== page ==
Who knew the potentially worst opponent for 2020 Tokyo Olympics tennis star, Novak Djokovic, would be the weather? Djokovic, who represents his home country of Serbia, beat Bolivian Hugo Dellien in the first round of men’s singles. However, he and several other tennis stars agreed that Tokyo’s weather was some of the hardest they’ve ever played in.
According to CNN, the weather for the Olympic Games reached 93°F today with 80% humidity. However, conditions in Djokovic’s hometown aren’t much milder. Today, Belgrade, Serbia reached 94ºF with 73% humidity. Still, the Serbian athlete shared just how much of a toll the weather took on him and other competitors.
“Today, from also speaking to the other players, it was the hottest day so far,” the 2020 Tokyo Olympics athlete said. “Maybe other days there was a bit more wind, which helped refresh and cool down, but not much today, so it was challenging definitely, but I’m pleased to overcome the first hurdle.”
How High Temperatures Affect Athletes in 2020 Tokyo Olympics
Like the U.S., Japan sees most of its hottest and wettest weather in July and August each year. So, for many of us in more southern states, we can imagine what it’s like for the spectators.
However, it’s harder to put into perspective the challenge that the weather poses for our athletes. They are using all of their energy reserves for hours on end outside, depending on the sport. WDRB reports that exercise produces 15 to 20 times more body heat than resting. Meanwhile, a dew point of more than 60º reduces the ability to cool your body through sweating.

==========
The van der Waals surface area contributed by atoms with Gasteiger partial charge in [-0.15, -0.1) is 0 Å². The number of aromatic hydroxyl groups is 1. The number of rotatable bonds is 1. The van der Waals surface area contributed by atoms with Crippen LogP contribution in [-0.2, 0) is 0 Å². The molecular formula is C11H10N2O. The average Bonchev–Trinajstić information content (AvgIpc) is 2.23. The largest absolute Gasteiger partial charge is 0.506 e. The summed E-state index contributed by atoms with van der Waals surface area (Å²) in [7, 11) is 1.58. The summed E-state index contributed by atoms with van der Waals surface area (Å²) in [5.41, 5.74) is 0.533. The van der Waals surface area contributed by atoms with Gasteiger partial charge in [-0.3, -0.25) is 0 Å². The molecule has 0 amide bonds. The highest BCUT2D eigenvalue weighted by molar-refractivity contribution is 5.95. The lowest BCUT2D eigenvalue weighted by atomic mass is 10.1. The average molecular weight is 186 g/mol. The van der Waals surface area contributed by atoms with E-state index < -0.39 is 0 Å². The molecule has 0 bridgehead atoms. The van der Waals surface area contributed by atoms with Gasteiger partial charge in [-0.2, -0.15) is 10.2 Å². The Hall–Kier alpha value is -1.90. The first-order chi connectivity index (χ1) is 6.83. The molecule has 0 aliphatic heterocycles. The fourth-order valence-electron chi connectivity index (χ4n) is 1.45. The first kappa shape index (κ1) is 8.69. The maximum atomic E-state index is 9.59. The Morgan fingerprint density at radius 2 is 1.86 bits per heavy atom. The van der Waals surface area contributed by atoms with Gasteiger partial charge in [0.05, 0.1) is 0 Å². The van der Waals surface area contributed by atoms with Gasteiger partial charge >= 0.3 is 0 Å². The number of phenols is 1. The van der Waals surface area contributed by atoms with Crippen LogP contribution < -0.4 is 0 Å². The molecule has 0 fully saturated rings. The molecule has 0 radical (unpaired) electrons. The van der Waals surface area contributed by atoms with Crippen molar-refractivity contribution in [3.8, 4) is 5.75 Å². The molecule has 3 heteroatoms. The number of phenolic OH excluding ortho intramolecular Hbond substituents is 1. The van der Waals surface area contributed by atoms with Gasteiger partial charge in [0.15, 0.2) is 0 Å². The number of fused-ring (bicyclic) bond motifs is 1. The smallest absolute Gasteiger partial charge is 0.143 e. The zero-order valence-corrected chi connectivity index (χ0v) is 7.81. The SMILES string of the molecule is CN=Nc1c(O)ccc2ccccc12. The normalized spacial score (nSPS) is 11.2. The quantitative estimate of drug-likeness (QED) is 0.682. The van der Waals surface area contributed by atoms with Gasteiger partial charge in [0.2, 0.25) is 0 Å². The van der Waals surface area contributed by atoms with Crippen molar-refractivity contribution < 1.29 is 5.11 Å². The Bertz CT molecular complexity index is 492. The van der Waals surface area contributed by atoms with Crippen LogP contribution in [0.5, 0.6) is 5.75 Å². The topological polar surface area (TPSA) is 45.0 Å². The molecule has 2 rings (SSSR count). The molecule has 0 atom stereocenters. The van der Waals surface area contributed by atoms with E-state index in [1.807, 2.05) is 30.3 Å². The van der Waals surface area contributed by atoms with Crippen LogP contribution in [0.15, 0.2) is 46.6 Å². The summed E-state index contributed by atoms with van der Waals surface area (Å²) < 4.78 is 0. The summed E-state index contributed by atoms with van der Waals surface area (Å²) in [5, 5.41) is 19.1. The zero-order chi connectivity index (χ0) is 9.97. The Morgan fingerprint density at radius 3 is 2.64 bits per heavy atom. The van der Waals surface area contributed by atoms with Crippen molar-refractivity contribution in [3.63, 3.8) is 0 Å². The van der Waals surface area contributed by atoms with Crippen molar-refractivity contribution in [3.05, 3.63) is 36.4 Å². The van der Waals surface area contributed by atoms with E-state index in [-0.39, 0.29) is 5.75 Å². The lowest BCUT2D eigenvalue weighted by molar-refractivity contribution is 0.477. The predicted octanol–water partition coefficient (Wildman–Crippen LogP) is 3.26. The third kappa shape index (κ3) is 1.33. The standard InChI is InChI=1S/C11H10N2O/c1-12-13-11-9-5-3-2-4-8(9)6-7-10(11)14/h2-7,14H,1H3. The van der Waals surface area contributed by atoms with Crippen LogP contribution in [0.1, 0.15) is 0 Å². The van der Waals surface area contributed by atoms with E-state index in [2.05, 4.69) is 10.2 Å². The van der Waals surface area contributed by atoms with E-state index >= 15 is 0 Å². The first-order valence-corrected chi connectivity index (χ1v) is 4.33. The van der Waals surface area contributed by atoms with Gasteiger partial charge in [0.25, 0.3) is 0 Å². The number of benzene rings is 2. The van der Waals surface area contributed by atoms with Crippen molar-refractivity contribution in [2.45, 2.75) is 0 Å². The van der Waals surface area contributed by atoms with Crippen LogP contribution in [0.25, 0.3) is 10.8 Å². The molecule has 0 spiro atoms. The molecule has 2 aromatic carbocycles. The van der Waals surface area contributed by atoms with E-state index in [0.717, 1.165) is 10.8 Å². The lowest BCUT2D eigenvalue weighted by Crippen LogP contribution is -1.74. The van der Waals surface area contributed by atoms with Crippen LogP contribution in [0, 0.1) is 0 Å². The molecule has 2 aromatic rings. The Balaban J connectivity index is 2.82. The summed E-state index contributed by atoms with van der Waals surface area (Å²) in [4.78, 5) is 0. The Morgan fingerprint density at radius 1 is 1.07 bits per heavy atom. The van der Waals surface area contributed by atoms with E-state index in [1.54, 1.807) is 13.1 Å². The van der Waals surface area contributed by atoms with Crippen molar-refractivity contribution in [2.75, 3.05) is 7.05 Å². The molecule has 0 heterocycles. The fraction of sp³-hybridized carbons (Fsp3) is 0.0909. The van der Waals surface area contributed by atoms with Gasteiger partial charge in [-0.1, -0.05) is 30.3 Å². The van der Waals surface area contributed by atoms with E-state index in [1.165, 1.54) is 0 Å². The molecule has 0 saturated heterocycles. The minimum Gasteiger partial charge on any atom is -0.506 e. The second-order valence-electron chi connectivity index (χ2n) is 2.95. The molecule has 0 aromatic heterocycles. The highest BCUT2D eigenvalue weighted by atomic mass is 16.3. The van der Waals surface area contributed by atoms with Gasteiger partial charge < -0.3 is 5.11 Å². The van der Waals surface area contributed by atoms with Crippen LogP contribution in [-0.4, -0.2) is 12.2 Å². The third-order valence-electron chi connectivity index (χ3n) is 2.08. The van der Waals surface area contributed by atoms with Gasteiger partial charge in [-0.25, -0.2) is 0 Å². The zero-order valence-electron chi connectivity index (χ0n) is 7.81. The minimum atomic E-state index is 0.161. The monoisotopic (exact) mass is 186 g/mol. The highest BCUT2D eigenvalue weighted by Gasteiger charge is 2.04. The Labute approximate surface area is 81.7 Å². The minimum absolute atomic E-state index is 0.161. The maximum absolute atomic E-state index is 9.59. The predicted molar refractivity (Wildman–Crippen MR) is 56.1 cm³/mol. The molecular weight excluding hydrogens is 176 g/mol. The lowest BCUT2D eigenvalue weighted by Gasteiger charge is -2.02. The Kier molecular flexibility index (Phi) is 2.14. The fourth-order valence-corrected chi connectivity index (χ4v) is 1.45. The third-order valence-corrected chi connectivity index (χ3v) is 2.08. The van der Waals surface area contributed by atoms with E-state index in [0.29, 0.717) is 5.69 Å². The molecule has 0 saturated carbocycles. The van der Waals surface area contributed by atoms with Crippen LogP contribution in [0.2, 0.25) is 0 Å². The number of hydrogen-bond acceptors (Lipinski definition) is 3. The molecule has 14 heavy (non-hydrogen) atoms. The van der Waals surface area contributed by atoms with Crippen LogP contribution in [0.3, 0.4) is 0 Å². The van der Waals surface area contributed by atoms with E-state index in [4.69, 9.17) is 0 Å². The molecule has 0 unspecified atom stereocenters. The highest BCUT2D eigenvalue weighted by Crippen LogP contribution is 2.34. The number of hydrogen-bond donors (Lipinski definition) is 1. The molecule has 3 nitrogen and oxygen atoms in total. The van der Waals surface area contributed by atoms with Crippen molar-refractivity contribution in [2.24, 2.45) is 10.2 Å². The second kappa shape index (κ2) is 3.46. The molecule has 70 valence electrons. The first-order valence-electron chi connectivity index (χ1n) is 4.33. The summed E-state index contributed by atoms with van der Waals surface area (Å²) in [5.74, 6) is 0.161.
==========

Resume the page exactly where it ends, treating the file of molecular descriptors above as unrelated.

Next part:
Not to mention, the athletes are most likely battling nerves, too. All of this combined is a sure-fire recipe for dehydration, heat exhaustion or worse. That’s why it’s so crucial for athletes, coaches and International Olympic Committee (IOC) members to keep a close eye on the thermometer.
Three Factors of Heat-Related Illnesses
According to the British Association of Sustainable Sport, the risk of heat-related illnesses comes down to three central factors: frequency and intensity of play, time of day and duration of exposure and opportunity to recover. For 2020 Tokyo Olympics athlete, Djokovic, who played at 11:00 a.m. today, this meant that the nature of his sport plus time and duration of his match gave him little opportunity to replenish his body’s fluids. It’s no wonder he and his fellow tennis players faced such difficulty with the weather!
In response to the hot and humid weather, the IOC has taken preventative measures to ensure its athletes have plenty of places to cool down throughout the day. Water stations, misters and shaded areas are available to both athletes and spectators at the associated venues. Some teams, like Canada, even prepped for the drastic change in weather by stationing in areas with weather like Tokyo in order to acclimate to the city’s weather and temperature.